|And lo, unto you I bring you tidings of comfort, joy and delicious beer - Photo by Wasabi Prime|
As in previous years, Winter BeerFest was held in the Ballard neighborhood, over at Hale's Palladium, a large event space adjacent to Hale's Ales Brewery. Fitting, no? This festival is especially tuned-in to the Seattle/Northwest vibe, as along with beer, there's a booth set up by Caffe Vita, slinging espresso shots of pure comfort, joy and caffeine to offset the mellowing buzz of beer. There was also a large table full of samples from Theo Chocolate, another local Seattle favorite. They're of the only organic, fair trade chocolatiers in the country, whose sweets are as good as their intentions. They had recommended beer and chocolate pairings, which if you're looking for a unique gift for chocolate and beer lovers, a few bars of Theo chocolate packaged up with some wintery Scotch Ales or smoky Porters would make a really fantastic holiday treat for someone special. This year they had something extra fantastic to add to the mix -- Taylor Shellfish Farms had a table set up, offering freshly shucked Virginica, Shigoku and Olympia oysters, all raised locally, and marvelously good with some of the more crisp hop-heavy beers.
|Holiday cheers to Washington beermakers! - Photos by Wasabi Prime|
The main event is, of course, the beer itself. Much like how Oktoberfest yields seasonal harvest beers rich in aromatic spices and flush with grains and hops fresh from the fields, winter seasonal beers reflect a style of beer that uses more developed flavors, like malted (partially sprouted) barley, grains that are roasted to get that charred coffee-like flavor, and deep-flavored sugars like molasses. You could say they reflect the flavors that yield from a warming fire on a cold day. It's not to say there is no ubiquitous hoppy IPAs at the festival, there are a few for the hop-head die hards. Most of the beers that are showcased at Winter BeerFest tend to be darker -- you'll find your lion's share of Stouts, Porters and specialty smoked beers. There are holiday-themed beers where they're spiced with things like cinnamon, coriander, ginger and other flavors you'd normally expect to see in a mulled wine. This year had several barrel-aged beers, where they sit in an old whiskey or bourbon barrel, with the beer absorbing some of that added flavor, making a really incredible tasting experience.
|Palladium of brewskis - an early moment of calm before the place got totally packed - Photo by Wasabi Prime|
I went with the usual Brew Crew, which is to say Mr. Wasabi and several friends who either do their own home brewing, work in the beer industry, or are just super beer nerds who take advantage of any opportunity to fully immerse themselves in yet another beer-tasting adventure. Everyone has their own personal tastes when it comes to beer, which makes for a good way to navigate the many tastings. You won't get through every table, that's just the plain and simple truth. And even if you did, your palate would be completely hosed a third of the way through, as there were many beers with fairly high alcohol by volume numbers, which as the math would have it, leaves one flat-on-their-face drunk. When there's a group of friends who all have personal favorites when it comes to styles, you have tasters who will be attuned to finding the best-in-show samples of winter beers. Mr. Wasabi prefers Doppelbock style beers, which is a malty, rich style of beer developed in Germany by Paulaner Monks in Munich, designed to be drunk during fasts, when they weren't allowed to eat solid food; it's oftend called "liquid bread" or Lent beer. For winter, it's just a good, hearty beer that's stick-to-your-ribs good. One of his notables was the SnowBockalypse by Icicle Brewing Company, from Leavenworth. We had one friend who managed to track down anything close to an IPA or with a generous use of hops, like Wingman Brewers' Ace IPA or 7 Seas Brewing's most LOL-named beer, the Ballz Deep Double IPA. Given our friend's mantra when it comes to beer is for the hops to punch him in the face, he was more than happy to go ballz deep at the festival, so hey, he's got that going for him.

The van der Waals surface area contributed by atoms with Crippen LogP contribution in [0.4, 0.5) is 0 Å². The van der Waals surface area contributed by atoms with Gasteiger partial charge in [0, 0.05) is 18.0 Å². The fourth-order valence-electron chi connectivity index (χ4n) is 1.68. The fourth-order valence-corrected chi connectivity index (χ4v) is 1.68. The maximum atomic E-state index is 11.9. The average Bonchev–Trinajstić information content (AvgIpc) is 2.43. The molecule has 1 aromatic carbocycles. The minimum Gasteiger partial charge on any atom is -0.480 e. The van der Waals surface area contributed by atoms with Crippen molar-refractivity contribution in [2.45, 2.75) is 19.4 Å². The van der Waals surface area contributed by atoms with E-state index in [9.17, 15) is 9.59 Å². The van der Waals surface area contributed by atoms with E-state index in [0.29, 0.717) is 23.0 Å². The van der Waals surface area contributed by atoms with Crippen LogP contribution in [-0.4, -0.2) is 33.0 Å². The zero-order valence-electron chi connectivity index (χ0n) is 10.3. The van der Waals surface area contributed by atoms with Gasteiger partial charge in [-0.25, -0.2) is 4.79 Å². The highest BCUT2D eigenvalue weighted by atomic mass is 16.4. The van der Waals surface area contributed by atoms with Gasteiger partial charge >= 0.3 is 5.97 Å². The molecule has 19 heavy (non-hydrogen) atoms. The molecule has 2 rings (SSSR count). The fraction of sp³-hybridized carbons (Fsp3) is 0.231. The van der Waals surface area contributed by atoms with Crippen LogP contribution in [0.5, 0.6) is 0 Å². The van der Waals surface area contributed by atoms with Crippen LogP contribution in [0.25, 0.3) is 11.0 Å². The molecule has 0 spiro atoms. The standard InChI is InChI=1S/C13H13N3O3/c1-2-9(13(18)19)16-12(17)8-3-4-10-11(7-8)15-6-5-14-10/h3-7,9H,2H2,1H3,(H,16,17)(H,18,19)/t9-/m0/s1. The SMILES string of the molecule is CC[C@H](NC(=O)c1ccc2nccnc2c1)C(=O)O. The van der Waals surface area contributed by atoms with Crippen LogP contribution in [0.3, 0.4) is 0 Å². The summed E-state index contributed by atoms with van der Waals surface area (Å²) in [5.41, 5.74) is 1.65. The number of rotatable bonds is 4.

|Brewer-designed holiday cheer - Photos by Wasabi Prime|
As for me, I stuck with my winter beer guns -- I prefer the rich, smoky coffee-chocolate notes in Stouts and Porters. One of my favorites was Fremont Brewing Company's Bourbon Abominable Ale, aka the "Bbomb." Which makes me think of Scott Pilgrim vs. The World and their punk band Sex Bob-Omb, and that of course makes me smile. Their ale most totally Bbomb-diggity, with a strong wood and vanilla flavor from the aging in 20 year old bourbon barrels, along with a nice chocolate-coffee bitterness. It's not a shy beer, to be sure, and went really nicely with the Theo chcocolates. I also enjoyed Snipes Mountain Brewing's No-Bake-Stout, a nicely well-rounded chocolate oatmeal stout that wasn't gimmicky or fussy, just very well made. I also made a beeline for Black Raven Brewing's Gunpowder Plot Bourbon Nitro Porter, one of the only nitro-poured beers at the festival (at least that I saw), which aside from the really lovely flavors from the bourbon barrel, the pour ensures the porter has a velvety, creamy texture.
|We wish you a Merry-Beer-mas and a Happy Brew Year! - Photos by Wasabi Prime|
Overall, the best part of enjoying all these winter beers was the decoration of tables and general sense of holiday cheer. Breweries pulled out all the stops, wearing costumes, creating big holiday displays. They keep a kid-like sense of fun for a grown-up beverage, making this one of the most festive beer events you'll ever have the pleasure of attending.